TVNewser FishbowlDC AgencySpy TVSpy LostRemote PRNewser SocialTimes AllFacebook 10,000 Words GalleyCat UnBeige MediaJobsDaily

Posts Tagged ‘Lucy Danzinger’

Self Editor Apologizes for Mocking Cancer Survivor’s Outfit

Self magazine’s editor-in-chief, Lucy Danzinger, has found herself in the awkward position of apologizing for the magazine making fun of a cancer survivor.

Self contacted Monika Allen and asked if it could use a photo of her wearing a tutu while running the LA Marathon. Allen’s company — Glam Runner — creates the tutus and sells them to benefit a youth development program. Naturally, Allen was excited for the opportunity.

However, Self used Allen’s photo to make fun of the outfits, not promote them. In a section titled BS Meter, Allen’s photograph was captioned ”People think these froufrou skirts make you run faster. Now, if you told us they made people run away from you faster, maybe we would believe it.”

Read more

Mediabistro Course

Magazine Writing

Magazine WritingStarting September 4, learn how to get your work in top publications! You'll learn how to create captivating stories editors will want and readers will love, understand which magazines are right for your stories, craft compelling pitch letters, and more! You'll leave this class with two polished articles and corresponding pitch letters. Register now! 

Self Names Features Director

Adina Steiman is joining Self as features director. Steiman comes to the magazine from Men’s Health, where she had been since 2010. During her time there Steiman served as the magazine’s food and nutrition editor.

WWD reports that Steiman will have an active role in Self’s new digital channel, which will launch early next year.

“Adina is a recognized authority on food, nutrition and healthy living, and her expertise is a perfect fit for Self at a time when our brand is newly redesigned and expanding on multiple platforms,” Lucy Danzinger, Self’s editor, told WWD.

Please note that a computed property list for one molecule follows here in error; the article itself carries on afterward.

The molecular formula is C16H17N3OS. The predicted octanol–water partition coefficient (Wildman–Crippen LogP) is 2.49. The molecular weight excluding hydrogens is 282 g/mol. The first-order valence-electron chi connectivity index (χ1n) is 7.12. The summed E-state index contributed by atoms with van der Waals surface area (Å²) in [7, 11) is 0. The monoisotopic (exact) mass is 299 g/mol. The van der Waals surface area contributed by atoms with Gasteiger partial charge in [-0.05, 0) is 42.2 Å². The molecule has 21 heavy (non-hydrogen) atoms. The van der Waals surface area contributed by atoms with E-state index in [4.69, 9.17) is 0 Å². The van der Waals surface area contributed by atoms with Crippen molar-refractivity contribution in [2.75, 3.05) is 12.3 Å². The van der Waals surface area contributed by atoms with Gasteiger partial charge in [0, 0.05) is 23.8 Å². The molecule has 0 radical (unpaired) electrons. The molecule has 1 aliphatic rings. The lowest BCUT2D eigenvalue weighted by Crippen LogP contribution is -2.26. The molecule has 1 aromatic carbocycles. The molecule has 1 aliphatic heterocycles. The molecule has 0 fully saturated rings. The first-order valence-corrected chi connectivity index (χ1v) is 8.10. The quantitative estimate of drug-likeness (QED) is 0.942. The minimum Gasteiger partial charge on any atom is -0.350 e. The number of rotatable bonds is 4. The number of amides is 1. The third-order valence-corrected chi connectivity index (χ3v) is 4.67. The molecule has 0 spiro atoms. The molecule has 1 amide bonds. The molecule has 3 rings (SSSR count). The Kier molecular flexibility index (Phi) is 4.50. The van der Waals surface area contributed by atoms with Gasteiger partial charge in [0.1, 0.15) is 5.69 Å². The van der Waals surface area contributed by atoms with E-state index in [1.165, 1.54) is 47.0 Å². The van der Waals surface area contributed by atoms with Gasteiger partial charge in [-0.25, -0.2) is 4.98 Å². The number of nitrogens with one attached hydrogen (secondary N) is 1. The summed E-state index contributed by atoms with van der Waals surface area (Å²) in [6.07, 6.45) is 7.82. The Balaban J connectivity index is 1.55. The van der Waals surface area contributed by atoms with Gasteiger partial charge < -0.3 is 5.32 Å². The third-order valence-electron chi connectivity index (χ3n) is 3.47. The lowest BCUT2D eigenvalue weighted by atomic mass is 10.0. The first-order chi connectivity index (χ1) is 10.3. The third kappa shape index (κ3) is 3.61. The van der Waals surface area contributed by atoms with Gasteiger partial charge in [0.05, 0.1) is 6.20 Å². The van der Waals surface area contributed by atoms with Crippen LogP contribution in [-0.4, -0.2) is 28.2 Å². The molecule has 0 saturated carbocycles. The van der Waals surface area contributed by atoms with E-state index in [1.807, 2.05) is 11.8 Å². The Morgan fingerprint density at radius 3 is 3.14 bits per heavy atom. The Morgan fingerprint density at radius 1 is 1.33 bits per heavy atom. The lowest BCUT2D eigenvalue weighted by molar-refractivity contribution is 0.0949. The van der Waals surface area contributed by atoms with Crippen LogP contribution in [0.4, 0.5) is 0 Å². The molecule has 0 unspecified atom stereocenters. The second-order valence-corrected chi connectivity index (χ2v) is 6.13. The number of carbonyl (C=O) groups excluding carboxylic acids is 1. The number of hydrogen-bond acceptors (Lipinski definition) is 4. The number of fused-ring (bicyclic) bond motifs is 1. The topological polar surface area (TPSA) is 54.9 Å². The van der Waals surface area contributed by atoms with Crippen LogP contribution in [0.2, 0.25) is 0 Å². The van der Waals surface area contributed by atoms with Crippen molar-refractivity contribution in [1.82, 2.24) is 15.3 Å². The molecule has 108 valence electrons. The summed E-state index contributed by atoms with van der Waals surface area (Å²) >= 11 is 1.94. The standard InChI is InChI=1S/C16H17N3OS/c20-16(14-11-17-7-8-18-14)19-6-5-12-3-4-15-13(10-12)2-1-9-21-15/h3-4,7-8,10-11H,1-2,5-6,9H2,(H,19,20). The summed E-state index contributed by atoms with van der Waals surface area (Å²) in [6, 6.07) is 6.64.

ASME Luncheon: “35 Ways To Win A National Magazine Award”

ellies.jpgThe American Society of Magazine Editors is gearing up for submissions to its 2010 National Magazine Awards. For the first time ever, the awards will include a separate ceremony for digital media, which last year included four categories. This year, they have been expanded into 12 different awards, including blogging and podcasting.

This afternoon at The Princeton Club, members of ASME gathered to hear Will Dana of Rolling Stone, Peggy Northrop of Reader’s Digest, and John Rasmus of <a href="http://www.mediabistro.com/National-Geographic-Adventure-profile.html"National Geographic Adventure give their opinions to moderator Cindi Leive of Glamour on what it takes to win both the digital and traditional awards, arguably the most prestigious in the industry. All three of the panelists have both judged and won previous magazine awards.

Read more

Self Editor Defends Kelly Clarkson Photoshopping

self.pngYep, Kelly Clarkson‘s cover shot for this month’s Self was Photoshopped, says Editor-in-Chief Lucy Danzinger. So what?

What some took to be Self‘s attempt to hide Clarkson’s curvy frame Danzinger simply defended as commonplace clean-up. In a blog post yesterday, Danzinger said the retouching to Clarkson’s photo was simply meant to enhance the beauty of the shot and sell magazines, not detract from Clarkson’s “amazing spirit” and “contagious confidence.”

Here’s how she described the post-production process that follows every cover shot:

“[W]e edit the film and choose the best pictures. This is done in tandem with the star; the creative director, Cindy Searight; the photographer; and myself. Then we allow the postproduction process to happen, where we mark up the photograph to correct any awkward wrinkles in the blouse, flyaway hair and other things that might detract from the beauty of the shot. This is art, creativity and collaboration. It’s not, as in a news photograph, journalism. It is, however, meant to inspire women to want to be their best. That is the point.”

We understand the need to clean up wrinkles and flyaway hair, but Clarkson’s photo seems to have helped the pop star shed some pounds. Although she didn’t say exactly what was edited on Clarkson, Danzinger stood by the picture’s accuracy. Or rather, she said the accuracy didn’t really matter for a cover photo.

“Did we alter her appearance? Only to make her look her personal best,” Danzinger said. “Did we publish an act of fiction? No. Not unless you think all photos are that.”

What do you think? How far is too far when it comes to Photoshopping — for cover photos and other photos as well? Do you think cover photographs are journalism?

Pictures that please us Lucy’s Blog